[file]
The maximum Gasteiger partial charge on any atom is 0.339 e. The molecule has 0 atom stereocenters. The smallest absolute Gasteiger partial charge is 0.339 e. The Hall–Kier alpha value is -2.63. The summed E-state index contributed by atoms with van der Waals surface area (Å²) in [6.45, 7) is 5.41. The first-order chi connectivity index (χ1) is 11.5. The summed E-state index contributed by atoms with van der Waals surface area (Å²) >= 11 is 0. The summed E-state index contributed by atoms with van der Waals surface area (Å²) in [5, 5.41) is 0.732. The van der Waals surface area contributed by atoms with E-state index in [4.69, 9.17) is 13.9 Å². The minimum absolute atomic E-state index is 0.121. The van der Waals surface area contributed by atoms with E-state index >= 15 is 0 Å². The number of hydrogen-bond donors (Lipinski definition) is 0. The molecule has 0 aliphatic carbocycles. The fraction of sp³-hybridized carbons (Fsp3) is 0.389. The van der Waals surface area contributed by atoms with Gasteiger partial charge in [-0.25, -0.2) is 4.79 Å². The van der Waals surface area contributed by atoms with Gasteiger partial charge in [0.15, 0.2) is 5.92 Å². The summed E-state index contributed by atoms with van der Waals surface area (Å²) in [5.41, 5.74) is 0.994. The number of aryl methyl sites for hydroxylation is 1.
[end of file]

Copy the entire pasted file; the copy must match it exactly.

The maximum Gasteiger partial charge on any atom is 0.339 e. The molecule has 0 atom stereocenters. The smallest absolute Gasteiger partial charge is 0.339 e. The Hall–Kier alpha value is -2.63. The summed E-state index contributed by atoms with van der Waals surface area (Å²) in [6.45, 7) is 5.41. The first-order chi connectivity index (χ1) is 11.5. The summed E-state index contributed by atoms with van der Waals surface area (Å²) >= 11 is 0. The summed E-state index contributed by atoms with van der Waals surface area (Å²) in [5, 5.41) is 0.732. The van der Waals surface area contributed by atoms with E-state index in [4.69, 9.17) is 13.9 Å². The minimum absolute atomic E-state index is 0.121. The van der Waals surface area contributed by atoms with E-state index >= 15 is 0 Å². The number of hydrogen-bond donors (Lipinski definition) is 0. The molecule has 0 aliphatic carbocycles. The fraction of sp³-hybridized carbons (Fsp3) is 0.389. The van der Waals surface area contributed by atoms with Gasteiger partial charge in [-0.25, -0.2) is 4.79 Å². The van der Waals surface area contributed by atoms with Gasteiger partial charge in [0.15, 0.2) is 5.92 Å². The summed E-state index contributed by atoms with van der Waals surface area (Å²) in [5.41, 5.74) is 0.994. The number of aryl methyl sites for hydroxylation is 1.